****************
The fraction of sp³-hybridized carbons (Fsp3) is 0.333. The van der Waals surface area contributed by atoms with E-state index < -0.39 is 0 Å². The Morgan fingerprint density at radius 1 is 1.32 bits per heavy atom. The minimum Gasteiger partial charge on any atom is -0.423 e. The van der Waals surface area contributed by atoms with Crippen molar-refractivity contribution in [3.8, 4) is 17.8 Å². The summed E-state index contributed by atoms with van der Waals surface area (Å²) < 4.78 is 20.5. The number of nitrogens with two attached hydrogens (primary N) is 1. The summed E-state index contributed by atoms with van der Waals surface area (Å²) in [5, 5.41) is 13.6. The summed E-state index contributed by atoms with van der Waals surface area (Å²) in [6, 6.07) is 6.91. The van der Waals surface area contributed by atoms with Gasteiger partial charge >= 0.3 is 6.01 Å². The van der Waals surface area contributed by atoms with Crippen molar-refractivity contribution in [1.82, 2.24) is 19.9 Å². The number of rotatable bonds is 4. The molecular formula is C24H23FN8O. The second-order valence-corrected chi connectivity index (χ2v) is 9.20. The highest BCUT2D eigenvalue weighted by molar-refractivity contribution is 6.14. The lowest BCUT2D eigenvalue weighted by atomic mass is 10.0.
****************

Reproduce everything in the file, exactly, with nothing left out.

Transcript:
The fraction of sp³-hybridized carbons (Fsp3) is 0.333. The van der Waals surface area contributed by atoms with E-state index < -0.39 is 0 Å². The Morgan fingerprint density at radius 1 is 1.32 bits per heavy atom. The minimum Gasteiger partial charge on any atom is -0.423 e. The van der Waals surface area contributed by atoms with Crippen molar-refractivity contribution in [3.8, 4) is 17.8 Å². The summed E-state index contributed by atoms with van der Waals surface area (Å²) < 4.78 is 20.5. The number of nitrogens with two attached hydrogens (primary N) is 1. The summed E-state index contributed by atoms with van der Waals surface area (Å²) in [5, 5.41) is 13.6. The summed E-state index contributed by atoms with van der Waals surface area (Å²) in [6, 6.07) is 6.91. The van der Waals surface area contributed by atoms with Gasteiger partial charge >= 0.3 is 6.01 Å². The van der Waals surface area contributed by atoms with Crippen molar-refractivity contribution in [1.82, 2.24) is 19.9 Å². The number of rotatable bonds is 4. The molecular formula is C24H23FN8O. The second-order valence-corrected chi connectivity index (χ2v) is 9.20. The highest BCUT2D eigenvalue weighted by molar-refractivity contribution is 6.14. The lowest BCUT2D eigenvalue weighted by atomic mass is 10.0.